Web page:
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J Infect Dis. 1990 Mar;161(3):436-9.

Detection of human immunodeficiency virus DNA using the polymerase chain reaction in a well-characterized group of homosexual and bisexual men.

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Department of Public Health, AIDS Office, San Francisco, CA 94102.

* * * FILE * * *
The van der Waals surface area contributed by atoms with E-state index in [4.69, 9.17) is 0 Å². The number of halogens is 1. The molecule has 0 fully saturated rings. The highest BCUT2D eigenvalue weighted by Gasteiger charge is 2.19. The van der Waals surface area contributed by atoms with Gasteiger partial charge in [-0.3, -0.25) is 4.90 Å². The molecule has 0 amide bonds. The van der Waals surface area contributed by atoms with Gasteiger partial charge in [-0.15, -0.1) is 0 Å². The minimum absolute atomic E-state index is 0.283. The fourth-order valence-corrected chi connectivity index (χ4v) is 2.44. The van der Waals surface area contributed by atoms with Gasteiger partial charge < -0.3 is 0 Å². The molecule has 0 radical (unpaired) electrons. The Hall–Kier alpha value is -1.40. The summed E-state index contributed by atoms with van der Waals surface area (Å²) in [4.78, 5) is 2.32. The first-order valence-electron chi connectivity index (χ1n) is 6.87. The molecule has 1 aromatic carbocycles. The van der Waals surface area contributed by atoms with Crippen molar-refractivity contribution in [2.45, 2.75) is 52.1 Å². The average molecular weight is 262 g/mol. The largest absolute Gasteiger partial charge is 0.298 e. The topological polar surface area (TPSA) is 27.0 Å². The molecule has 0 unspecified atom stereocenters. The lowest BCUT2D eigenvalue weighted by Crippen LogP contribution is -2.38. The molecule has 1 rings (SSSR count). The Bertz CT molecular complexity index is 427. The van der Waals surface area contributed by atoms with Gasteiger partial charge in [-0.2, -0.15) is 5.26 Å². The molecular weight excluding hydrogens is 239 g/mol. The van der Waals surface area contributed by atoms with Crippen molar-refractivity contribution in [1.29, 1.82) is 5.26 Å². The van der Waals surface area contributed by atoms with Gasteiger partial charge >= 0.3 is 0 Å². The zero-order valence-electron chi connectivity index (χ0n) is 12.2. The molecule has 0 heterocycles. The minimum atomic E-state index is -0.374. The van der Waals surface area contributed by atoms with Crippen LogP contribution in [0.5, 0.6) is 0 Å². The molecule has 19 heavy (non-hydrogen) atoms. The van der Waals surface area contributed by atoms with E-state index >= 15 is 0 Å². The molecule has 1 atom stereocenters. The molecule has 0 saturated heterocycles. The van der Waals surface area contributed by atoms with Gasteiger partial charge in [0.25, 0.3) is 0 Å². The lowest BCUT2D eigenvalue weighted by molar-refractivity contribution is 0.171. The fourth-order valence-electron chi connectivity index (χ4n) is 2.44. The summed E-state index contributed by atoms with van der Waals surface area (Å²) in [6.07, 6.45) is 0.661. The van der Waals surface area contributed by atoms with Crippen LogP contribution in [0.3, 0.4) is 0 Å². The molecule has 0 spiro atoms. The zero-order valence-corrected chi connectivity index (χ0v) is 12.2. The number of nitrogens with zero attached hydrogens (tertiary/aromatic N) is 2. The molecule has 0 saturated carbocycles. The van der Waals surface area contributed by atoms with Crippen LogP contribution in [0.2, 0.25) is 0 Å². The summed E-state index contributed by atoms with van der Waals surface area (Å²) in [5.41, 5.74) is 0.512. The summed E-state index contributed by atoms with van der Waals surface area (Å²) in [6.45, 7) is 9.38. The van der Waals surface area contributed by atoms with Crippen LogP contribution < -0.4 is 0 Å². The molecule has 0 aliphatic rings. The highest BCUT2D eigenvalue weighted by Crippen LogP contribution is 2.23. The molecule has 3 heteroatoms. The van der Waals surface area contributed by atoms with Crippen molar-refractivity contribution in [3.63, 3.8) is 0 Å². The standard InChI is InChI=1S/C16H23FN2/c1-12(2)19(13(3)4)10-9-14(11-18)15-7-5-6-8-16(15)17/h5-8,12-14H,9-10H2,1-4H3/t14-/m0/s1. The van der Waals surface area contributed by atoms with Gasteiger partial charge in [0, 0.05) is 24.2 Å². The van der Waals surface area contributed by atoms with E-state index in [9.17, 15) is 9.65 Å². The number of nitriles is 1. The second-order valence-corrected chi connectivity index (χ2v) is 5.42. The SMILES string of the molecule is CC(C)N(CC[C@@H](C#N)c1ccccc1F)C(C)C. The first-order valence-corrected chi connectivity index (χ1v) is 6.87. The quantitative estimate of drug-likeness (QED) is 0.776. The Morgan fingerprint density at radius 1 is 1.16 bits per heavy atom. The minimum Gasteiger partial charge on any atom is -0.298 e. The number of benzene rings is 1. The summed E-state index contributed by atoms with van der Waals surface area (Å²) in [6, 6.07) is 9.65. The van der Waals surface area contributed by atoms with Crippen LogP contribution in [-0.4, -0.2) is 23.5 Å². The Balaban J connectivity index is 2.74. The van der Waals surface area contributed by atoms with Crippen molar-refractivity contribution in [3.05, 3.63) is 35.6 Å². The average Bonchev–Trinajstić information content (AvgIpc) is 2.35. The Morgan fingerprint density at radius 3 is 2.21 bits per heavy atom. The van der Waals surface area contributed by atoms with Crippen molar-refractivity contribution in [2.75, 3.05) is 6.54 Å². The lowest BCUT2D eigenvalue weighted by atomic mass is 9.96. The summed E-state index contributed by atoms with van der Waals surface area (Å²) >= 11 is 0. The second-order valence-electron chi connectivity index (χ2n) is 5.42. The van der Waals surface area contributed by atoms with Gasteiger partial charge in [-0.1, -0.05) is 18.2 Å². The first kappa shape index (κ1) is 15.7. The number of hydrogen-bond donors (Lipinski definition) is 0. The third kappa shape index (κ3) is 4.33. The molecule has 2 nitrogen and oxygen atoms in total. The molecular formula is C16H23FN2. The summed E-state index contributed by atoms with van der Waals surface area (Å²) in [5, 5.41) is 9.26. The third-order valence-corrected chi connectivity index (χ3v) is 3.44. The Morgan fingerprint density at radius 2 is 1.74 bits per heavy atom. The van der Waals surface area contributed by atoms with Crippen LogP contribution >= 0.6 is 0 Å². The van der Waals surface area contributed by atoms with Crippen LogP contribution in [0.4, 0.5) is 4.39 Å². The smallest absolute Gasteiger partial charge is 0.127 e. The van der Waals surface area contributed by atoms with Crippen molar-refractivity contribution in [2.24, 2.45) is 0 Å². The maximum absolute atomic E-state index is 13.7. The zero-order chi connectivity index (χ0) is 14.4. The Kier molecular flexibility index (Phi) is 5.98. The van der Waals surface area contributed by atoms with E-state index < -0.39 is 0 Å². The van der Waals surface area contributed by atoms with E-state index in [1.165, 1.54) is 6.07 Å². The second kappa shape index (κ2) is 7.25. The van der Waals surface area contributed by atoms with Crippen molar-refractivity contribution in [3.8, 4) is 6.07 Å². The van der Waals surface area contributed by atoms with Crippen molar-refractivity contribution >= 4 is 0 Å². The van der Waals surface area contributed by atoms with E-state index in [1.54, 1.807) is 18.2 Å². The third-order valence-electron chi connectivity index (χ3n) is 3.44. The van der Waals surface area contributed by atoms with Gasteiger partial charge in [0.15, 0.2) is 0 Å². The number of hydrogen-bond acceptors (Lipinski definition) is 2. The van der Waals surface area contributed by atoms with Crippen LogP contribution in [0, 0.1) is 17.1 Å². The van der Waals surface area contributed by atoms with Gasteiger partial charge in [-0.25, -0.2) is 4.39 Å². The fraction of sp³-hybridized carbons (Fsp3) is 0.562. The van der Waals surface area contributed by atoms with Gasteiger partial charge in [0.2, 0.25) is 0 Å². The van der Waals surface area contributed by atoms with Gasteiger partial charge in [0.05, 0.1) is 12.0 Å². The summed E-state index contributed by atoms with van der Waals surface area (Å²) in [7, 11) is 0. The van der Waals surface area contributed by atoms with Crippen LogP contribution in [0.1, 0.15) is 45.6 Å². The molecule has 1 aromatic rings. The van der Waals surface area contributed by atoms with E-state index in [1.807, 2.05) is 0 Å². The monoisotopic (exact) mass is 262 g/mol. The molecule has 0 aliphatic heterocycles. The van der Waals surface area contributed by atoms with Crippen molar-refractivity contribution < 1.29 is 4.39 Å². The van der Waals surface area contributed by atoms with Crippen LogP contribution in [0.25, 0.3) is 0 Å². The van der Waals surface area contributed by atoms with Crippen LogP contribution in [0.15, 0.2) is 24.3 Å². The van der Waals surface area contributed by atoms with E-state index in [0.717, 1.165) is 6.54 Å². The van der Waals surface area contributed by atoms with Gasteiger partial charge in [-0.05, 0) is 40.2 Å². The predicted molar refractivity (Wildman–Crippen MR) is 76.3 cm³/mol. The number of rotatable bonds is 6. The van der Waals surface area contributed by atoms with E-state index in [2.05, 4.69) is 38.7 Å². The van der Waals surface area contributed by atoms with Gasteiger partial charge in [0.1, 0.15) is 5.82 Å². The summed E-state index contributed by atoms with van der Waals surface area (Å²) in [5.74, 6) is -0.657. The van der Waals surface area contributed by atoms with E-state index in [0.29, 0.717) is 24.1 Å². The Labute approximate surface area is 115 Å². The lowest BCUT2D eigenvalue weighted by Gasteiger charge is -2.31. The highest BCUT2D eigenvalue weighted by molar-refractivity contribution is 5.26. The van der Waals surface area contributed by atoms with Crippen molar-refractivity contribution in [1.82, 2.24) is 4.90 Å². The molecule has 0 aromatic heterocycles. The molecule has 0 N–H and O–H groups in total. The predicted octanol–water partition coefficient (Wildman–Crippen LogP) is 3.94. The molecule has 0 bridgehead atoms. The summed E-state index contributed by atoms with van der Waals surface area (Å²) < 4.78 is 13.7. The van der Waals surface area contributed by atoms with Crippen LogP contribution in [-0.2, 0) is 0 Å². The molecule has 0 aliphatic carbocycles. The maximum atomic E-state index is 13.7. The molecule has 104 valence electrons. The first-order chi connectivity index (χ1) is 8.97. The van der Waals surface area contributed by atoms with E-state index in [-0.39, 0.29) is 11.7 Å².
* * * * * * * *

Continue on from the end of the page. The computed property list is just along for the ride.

The polymerase chain reaction (PCR) for human immunodeficiency virus type 1 (HIV-1) DNA was performed on specimens from 197 homosexual and bisexual men enrolled in studies of HIV-1 infection. Thirty cycles of amplification were conducted, followed by detection with probes corresponding to two gag primer pairs (SK 38/39 and SK 101/145). Of 107 men who were HIV-1 antibody-negative, 105 (98%) were PCR-negative. Two who were initially PCR-positive antibody-negative were PCR- and antibody-negative on repeat testing of both the same specimen and specimens drawn 8-10 months later; this suggests that the first PCR results were false-positive. Of 90 men who were antibody-positive, PCR was positive in 87 (97%), including all 13 with AIDS, all 22 with AIDS-related conditions, all 11 with generalized lymphadenopathy only, and 41 (93%) of 44 without signs or symptoms of HIV-1 infection. On repeat testing, all 3 PCR-negative, antibody-positive men were PCR-positive. In this population and with this technique, PCR had excellent agreement with the HIV-1 antibody test.

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